This digital pollution in which every factless opinion is voiced is but a sign of a deeper disconnect. Innovation has never been as pervasive, yet progress for all is hard to demonstrate. The way we work has never been as varied and diverse, still unions stubbornly hold on to dogmas from a lost era. Employers scream for well-educated talent, yet gladly robotize their workforce. Governments understand very well that companies do not pay their fair share of tax, yet persevere in slashing corporate tax in a global race to the bottom. In short, our economic model has created over the last 30 years few but formidable winners enjoying unseen wealth while armies of people have been downgraded to a form of dependency on the nation-state.

When humans are lost, they retrench in an ideology or belief in one form or another. As history reminds us, none of them proves to be the answer. While religion cunningly outsources the solution to the after-life, ideologies continue to profess immediate remedies to the woes of the world, trumping Hegel’s ‘Umso schlimmer für die Wirklichkeit’. Humans willfully negate facts to create memes, stories, movements and short-lived dreams that fit their preconceived mindset. Humans believe what they want to believe, not what is true.

Critical thinking and years of experience do not guarantee that out of the many theories currently circling the internet, you will find a fitting solution for your challenge, whether it is personal or work-related.  Am I adding to this digital pollution? Most probably. Is silence the answer? Likely not. Do my words carry meaning in a world where fiction is mistaken for reality? Not really. How then can I help overcome some of humanity’s natural stupidity?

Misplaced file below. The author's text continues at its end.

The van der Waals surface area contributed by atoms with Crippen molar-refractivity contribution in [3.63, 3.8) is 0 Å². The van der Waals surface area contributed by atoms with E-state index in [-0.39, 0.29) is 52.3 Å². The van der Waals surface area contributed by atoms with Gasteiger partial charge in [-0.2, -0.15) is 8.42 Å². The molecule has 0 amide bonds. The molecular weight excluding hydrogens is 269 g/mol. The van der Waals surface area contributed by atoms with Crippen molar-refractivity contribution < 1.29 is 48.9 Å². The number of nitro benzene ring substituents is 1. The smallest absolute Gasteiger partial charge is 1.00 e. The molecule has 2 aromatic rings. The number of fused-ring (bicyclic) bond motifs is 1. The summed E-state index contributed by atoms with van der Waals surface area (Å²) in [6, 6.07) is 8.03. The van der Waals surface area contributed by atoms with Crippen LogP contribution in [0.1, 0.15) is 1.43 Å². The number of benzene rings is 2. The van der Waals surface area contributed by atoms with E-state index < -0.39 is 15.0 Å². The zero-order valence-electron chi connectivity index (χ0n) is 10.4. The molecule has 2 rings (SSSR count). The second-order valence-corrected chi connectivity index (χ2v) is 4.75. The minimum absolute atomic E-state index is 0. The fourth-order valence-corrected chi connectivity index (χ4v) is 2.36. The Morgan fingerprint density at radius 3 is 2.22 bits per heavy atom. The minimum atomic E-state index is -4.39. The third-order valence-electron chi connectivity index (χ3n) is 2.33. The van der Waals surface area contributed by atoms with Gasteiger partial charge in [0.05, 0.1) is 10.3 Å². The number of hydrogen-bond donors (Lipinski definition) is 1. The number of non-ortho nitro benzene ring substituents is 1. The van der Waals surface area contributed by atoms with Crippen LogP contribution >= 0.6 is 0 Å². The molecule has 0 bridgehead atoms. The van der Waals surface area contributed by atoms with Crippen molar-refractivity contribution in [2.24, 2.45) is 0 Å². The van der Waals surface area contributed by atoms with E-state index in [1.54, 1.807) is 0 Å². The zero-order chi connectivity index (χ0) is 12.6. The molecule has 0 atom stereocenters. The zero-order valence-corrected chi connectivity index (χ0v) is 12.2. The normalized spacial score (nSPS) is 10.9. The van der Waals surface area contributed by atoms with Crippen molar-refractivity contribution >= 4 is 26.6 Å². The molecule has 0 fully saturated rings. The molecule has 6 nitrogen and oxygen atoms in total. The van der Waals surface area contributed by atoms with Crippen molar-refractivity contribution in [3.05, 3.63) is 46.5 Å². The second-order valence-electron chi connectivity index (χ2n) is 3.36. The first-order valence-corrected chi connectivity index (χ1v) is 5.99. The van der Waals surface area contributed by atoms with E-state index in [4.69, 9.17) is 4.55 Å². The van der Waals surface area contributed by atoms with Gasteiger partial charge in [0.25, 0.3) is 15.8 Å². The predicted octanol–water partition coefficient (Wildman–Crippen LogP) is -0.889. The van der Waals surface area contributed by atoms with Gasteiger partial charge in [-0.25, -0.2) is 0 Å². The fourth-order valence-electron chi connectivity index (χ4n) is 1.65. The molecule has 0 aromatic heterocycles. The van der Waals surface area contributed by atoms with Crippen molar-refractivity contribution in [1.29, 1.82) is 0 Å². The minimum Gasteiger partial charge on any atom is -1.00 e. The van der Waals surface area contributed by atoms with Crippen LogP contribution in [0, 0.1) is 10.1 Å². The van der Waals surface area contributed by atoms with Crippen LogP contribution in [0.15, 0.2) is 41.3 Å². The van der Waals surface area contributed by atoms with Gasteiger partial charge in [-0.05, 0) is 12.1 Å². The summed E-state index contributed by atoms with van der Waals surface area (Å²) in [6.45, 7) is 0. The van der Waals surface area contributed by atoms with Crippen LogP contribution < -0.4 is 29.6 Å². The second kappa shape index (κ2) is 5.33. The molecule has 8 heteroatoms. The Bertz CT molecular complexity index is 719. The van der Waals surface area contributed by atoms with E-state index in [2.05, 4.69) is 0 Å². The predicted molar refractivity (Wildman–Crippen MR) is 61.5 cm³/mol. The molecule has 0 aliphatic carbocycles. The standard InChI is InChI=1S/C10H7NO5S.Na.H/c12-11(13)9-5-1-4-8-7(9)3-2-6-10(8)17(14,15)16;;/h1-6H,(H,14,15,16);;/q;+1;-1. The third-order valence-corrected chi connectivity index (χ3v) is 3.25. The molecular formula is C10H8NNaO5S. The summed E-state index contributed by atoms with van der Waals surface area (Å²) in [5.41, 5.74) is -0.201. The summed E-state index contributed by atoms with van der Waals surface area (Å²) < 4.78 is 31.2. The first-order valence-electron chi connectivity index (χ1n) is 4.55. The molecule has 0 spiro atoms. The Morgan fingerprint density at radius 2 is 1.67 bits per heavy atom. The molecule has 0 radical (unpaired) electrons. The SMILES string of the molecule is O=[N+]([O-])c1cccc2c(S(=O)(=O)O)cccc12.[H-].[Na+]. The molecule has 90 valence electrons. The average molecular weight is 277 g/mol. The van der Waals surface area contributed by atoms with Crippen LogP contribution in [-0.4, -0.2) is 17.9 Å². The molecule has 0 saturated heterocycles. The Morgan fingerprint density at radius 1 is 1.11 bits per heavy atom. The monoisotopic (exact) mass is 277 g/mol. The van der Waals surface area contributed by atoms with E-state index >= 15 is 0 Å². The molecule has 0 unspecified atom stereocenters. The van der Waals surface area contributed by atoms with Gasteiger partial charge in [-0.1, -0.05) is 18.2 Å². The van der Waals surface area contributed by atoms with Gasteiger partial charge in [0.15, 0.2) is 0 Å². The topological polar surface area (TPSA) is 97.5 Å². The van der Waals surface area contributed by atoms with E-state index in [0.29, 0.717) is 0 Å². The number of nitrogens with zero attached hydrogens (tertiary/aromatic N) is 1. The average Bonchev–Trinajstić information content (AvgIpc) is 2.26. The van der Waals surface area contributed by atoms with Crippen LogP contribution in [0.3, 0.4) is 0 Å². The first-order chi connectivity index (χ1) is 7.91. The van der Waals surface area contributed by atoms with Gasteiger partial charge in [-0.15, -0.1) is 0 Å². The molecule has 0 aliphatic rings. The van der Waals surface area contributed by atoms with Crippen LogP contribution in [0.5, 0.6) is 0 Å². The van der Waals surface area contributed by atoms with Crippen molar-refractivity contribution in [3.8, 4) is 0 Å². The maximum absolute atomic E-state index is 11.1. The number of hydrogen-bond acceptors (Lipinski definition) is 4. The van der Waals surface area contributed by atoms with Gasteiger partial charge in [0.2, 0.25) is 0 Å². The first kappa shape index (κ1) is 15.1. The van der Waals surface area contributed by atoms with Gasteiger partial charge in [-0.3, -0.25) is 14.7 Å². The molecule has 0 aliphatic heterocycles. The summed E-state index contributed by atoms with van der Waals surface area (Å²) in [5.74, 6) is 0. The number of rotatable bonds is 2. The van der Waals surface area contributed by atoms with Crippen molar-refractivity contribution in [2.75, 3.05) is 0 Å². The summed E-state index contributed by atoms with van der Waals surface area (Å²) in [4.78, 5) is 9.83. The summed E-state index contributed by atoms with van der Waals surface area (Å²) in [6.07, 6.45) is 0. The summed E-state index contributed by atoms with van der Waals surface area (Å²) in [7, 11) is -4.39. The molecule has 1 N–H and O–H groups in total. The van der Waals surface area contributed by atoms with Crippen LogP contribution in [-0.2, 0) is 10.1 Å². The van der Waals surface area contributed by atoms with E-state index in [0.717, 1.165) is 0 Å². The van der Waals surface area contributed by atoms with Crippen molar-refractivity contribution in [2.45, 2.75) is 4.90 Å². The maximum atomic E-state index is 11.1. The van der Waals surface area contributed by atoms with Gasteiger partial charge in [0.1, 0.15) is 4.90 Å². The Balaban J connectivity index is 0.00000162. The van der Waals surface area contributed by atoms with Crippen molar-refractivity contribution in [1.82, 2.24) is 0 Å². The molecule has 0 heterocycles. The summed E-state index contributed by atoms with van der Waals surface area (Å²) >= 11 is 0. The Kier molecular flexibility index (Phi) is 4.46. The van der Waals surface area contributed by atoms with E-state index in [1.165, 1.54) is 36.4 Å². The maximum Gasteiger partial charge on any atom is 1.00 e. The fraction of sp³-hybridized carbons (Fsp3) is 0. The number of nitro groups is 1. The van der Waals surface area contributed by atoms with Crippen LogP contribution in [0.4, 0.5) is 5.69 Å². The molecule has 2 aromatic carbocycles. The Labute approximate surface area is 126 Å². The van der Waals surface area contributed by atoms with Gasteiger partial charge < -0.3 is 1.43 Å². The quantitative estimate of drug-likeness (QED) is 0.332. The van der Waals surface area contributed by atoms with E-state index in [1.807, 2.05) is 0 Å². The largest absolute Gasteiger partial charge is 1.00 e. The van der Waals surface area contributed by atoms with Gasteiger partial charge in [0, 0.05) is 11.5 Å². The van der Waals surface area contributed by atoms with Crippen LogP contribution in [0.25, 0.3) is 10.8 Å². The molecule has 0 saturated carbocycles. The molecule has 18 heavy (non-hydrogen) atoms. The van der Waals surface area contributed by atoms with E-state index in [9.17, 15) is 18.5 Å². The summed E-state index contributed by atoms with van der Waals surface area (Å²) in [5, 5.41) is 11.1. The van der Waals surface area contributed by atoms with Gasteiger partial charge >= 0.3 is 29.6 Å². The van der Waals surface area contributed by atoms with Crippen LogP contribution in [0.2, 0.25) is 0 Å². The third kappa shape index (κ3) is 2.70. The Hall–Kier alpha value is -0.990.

Today I can’t. Even if I were Clark Kent. Tomorrow, who knows?

At first, I did have high hopes for the artificially intelligent robot. Thriving on unlimited data, able to learn from all sources of knowledge, understanding what is true or false, surpassing human’s cognitive capacity and critical thinking by the millions, outperforming humans on all fronts, I had thought I could trust its scientific insight and judgment, sifting through the garbage and mayhem we mortals produce. A better, braver world awaited us.

But then in a split-second doubt overcame me when I considered the intelligent robot one day would read the following: the surest sign that intelligent life exists elsewhere in the universe, is that none of it has tried to contact humans. I would have liked to trust the artificially intelligent life-form would have seen the humor of this thought and would have discarded it as irrelevant, as scientifically, our presence on earth is just a blip on the cosmic scale and neighboring galaxies are countless lightyears away, hence making contact impossible. Then it dawned on me that the robot would come to understand that humans are indeed just a blip and that its own life, albeit virtual, in passing data from one robot generation to the next, is potentially endless. Is contacting other intelligent life for AI then just a matter of time? Is the truth out there?

There are things we cannot know. Lies the only real progress in learning to be wrong all alone, as Camus said? Across the universe?

 

Tin soldier

This is not a blog about Trump or Brexit, even though all over the world people are coming to terms with new political realities. It is also not about the existential Angst fueling this political trend. Whether this brave new world will throw us back to the depressing thirties or propel us to prosperity for more than the happy few, is a prediction impossible to make. Politics might just not matter.